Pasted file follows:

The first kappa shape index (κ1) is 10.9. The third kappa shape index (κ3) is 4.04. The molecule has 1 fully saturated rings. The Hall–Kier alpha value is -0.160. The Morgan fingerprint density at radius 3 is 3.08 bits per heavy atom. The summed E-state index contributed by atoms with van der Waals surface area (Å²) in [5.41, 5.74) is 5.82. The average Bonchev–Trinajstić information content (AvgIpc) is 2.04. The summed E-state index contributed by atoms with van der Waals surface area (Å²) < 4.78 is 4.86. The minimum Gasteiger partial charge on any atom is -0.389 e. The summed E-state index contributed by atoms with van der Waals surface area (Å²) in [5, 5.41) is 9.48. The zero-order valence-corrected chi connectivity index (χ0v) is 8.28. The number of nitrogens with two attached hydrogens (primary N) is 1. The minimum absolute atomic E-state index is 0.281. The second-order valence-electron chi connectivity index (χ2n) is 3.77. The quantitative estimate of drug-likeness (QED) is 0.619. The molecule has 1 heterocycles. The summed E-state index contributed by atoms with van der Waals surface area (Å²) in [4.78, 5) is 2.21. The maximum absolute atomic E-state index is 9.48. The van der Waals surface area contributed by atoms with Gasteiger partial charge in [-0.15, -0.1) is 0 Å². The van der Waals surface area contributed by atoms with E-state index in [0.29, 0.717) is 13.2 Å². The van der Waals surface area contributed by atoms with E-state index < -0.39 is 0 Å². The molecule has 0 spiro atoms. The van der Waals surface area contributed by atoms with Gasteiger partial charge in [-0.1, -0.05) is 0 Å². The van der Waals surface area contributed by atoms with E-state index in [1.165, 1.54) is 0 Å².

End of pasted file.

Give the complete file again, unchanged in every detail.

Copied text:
The first kappa shape index (κ1) is 10.9. The third kappa shape index (κ3) is 4.04. The molecule has 1 fully saturated rings. The Hall–Kier alpha value is -0.160. The Morgan fingerprint density at radius 3 is 3.08 bits per heavy atom. The summed E-state index contributed by atoms with van der Waals surface area (Å²) in [5.41, 5.74) is 5.82. The average Bonchev–Trinajstić information content (AvgIpc) is 2.04. The summed E-state index contributed by atoms with van der Waals surface area (Å²) < 4.78 is 4.86. The minimum Gasteiger partial charge on any atom is -0.389 e. The summed E-state index contributed by atoms with van der Waals surface area (Å²) in [5, 5.41) is 9.48. The zero-order valence-corrected chi connectivity index (χ0v) is 8.28. The number of nitrogens with two attached hydrogens (primary N) is 1. The minimum absolute atomic E-state index is 0.281. The second-order valence-electron chi connectivity index (χ2n) is 3.77. The quantitative estimate of drug-likeness (QED) is 0.619. The molecule has 1 heterocycles. The summed E-state index contributed by atoms with van der Waals surface area (Å²) in [4.78, 5) is 2.21. The maximum absolute atomic E-state index is 9.48. The van der Waals surface area contributed by atoms with Gasteiger partial charge in [-0.15, -0.1) is 0 Å². The van der Waals surface area contributed by atoms with E-state index in [0.29, 0.717) is 13.2 Å². The van der Waals surface area contributed by atoms with E-state index < -0.39 is 0 Å². The molecule has 0 spiro atoms. The van der Waals surface area contributed by atoms with Gasteiger partial charge in [-0.1, -0.05) is 0 Å². The van der Waals surface area contributed by atoms with E-state index in [1.165, 1.54) is 0 Å².